> was while in that detail once activated what WRITTEN DOWN AND POSTED for
> all to see, and each individual had a copy of those standing orders as
> well; i.e., there was no doubt as to who was to do what, when.

Since we had five crew on board, there was no detail, because it was an
all hands situation.

Quote:

> The Man Overboard Detail consisted of several individuals:

>         .1. The Swimmer
>         .2. The Lookout
>         .3. The Gunner/Shooter
>         .4. The Deck Detail
>         .5. The Communicator
>         .6. The Head of the Man Overboard Party
>         .7. The Medic

We had a similar arrangement, but adapted for the boat and crew. The
helmsman was acting captain for the overboard situation. This is because
the captain may have been the victim, or may have been in his bunk at the
time, and the helmsman is the person most likely to have seen the
incident, be aware of the boat's status (point of sail, what sails are
set, wind and sea conditions, whether the preventers are rigged, etc.). If
the captain is not the helmsman, he takes orders from the helmsman during
the drill. The helmsman sounds the alert, and assigns each crew a position
as they come on deck.

Quote:

> The Swimmer did not always have to go into the water to effect a rescue,
> but was always appropriately equipped and prepared to do just that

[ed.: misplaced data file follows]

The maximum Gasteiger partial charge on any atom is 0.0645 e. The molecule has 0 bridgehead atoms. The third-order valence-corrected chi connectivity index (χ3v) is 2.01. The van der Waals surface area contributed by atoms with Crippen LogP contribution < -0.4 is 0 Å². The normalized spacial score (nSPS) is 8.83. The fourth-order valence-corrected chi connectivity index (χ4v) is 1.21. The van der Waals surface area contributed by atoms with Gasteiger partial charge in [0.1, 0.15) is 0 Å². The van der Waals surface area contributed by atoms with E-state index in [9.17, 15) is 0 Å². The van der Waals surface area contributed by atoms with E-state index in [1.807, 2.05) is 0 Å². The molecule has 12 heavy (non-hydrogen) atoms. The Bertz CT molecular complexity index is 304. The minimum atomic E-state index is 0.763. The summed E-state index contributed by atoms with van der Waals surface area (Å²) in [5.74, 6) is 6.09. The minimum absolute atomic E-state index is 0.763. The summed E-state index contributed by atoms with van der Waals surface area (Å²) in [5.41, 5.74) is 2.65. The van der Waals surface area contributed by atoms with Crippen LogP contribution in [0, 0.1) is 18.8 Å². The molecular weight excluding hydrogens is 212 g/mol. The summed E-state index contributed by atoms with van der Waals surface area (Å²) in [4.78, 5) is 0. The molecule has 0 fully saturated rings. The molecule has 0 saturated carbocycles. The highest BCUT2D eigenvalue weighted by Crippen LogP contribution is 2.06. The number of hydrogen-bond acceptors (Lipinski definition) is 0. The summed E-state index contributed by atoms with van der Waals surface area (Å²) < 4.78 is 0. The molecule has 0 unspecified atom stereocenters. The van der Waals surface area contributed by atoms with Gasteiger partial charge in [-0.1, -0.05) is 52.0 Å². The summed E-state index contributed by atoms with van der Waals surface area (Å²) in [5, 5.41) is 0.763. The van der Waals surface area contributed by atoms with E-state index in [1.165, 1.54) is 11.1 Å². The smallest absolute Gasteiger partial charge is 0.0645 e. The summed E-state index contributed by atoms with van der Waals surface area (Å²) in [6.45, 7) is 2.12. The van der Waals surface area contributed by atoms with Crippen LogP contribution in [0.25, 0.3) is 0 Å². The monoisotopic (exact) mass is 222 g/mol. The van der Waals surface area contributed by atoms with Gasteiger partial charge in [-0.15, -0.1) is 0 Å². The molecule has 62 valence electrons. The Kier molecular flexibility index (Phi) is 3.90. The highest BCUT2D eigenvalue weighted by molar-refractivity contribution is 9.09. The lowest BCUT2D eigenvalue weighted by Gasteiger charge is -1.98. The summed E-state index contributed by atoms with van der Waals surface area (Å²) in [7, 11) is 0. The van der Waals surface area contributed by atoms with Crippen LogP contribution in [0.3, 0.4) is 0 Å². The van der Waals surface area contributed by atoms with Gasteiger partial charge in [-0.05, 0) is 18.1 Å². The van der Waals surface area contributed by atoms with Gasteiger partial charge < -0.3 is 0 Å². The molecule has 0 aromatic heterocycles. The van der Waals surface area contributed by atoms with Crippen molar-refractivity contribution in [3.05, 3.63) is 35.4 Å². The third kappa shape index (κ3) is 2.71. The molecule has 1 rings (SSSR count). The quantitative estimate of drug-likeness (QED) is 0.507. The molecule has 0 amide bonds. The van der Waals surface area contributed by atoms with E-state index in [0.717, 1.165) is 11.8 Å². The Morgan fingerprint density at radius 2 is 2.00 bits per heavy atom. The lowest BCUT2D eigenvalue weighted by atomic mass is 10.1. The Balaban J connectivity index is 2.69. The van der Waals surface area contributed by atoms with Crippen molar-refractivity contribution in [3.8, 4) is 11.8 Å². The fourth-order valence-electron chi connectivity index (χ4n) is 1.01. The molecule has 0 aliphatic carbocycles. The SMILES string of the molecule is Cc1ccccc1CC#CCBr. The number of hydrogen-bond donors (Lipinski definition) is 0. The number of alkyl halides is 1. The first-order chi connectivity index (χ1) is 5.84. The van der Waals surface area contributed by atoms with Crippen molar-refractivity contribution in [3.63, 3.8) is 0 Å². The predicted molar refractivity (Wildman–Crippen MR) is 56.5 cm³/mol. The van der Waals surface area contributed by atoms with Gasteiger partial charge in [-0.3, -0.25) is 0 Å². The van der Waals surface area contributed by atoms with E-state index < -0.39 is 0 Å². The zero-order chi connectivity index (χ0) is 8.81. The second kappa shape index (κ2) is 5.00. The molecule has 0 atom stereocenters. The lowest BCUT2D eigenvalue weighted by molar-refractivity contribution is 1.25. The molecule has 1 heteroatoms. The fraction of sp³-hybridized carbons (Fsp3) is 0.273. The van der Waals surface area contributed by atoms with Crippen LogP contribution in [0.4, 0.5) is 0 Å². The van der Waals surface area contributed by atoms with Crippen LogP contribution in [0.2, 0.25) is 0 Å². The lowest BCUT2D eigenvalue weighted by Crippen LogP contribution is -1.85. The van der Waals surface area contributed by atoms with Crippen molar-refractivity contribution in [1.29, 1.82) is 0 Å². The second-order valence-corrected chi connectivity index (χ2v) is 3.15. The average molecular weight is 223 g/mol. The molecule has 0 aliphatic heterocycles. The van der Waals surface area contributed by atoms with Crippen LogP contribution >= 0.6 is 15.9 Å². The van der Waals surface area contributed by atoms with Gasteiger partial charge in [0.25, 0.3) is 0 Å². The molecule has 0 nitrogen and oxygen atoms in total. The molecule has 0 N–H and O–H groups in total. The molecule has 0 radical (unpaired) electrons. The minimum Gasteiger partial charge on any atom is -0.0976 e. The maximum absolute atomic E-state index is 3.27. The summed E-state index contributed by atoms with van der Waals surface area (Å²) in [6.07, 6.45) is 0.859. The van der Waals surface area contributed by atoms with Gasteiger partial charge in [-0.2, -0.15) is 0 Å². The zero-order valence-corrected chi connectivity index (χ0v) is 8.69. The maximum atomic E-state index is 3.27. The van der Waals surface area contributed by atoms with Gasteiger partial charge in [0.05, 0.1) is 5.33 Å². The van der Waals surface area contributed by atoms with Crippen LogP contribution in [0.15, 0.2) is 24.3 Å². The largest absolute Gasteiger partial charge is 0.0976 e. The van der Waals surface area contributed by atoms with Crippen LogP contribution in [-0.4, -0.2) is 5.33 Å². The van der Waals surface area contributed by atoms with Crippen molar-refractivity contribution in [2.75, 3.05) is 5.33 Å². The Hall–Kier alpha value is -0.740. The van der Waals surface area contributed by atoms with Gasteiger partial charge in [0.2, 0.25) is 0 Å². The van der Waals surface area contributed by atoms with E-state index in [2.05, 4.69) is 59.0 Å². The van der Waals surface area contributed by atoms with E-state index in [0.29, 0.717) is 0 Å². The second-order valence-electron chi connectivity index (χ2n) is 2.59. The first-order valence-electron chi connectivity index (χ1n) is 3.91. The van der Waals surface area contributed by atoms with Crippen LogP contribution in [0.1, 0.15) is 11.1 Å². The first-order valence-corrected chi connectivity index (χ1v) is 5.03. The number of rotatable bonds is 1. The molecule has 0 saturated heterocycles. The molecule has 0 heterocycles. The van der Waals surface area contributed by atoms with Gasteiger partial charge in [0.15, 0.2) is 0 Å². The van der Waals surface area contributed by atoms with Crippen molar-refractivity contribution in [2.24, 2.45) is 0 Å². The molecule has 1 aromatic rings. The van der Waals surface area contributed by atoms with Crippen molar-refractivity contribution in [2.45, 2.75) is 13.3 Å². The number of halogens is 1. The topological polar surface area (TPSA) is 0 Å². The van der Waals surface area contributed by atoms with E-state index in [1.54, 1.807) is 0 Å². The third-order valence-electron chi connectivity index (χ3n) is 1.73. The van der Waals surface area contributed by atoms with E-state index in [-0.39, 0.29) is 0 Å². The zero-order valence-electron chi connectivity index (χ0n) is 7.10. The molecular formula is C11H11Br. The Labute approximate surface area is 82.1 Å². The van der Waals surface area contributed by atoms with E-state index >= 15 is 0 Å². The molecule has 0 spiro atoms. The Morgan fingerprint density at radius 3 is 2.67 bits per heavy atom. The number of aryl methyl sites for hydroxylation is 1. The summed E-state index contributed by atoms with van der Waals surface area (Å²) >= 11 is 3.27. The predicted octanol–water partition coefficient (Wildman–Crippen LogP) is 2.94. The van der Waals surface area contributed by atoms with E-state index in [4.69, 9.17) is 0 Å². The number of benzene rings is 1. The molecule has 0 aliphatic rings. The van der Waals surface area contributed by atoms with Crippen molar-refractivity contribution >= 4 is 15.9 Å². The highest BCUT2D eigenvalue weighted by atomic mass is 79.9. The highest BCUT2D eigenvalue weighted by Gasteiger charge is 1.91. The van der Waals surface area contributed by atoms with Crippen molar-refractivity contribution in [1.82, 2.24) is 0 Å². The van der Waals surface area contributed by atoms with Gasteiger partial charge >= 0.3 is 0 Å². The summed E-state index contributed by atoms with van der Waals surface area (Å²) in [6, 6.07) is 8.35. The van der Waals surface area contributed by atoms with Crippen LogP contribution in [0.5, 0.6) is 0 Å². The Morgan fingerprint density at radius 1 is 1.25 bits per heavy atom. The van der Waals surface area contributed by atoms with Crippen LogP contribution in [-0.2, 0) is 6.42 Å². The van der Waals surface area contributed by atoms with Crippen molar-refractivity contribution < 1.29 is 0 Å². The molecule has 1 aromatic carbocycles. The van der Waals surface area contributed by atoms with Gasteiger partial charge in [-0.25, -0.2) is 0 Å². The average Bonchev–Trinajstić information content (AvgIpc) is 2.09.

> The Lookout had only one function, using glasses he was to sight the
> individual who went over the side and keep in constant visual contact
> with that person, and relay to the head of the Man Overboard Detail
> anything of interest.

We called him the Spotter. This position was assigned (by the helmsman) to
whoever was on deck, or the first one out of the cabin. As in your drill,
the only job of the Spotter is to keep his eyes on the swimmer.

Quote:

> The Gunner/Shooter, was there for shark protection, for both the man lost
> over the side and the swimmer if he was in the water.

We didn't have one of these. We had one crew assigned to the rig, i.e., he
was the person who, along with the helmsman, handled the boat. With two
jibs, fore, main, running backstays, and preventers on both booms (off the
wind), the workload for the boat handlers was considerable.

Quote:

> The Deck Detail took care of the tossing of the life ring and the hauling
> in the one or the other or both the victim and/or the swimmer.

That was our fourth and final position, the handling of the emergency
equipment. He was also to put on a harness and lifejacket and stand by to
go over the side if ordered to.

Quote:

> The Communicator may have no direct function in civil applications, but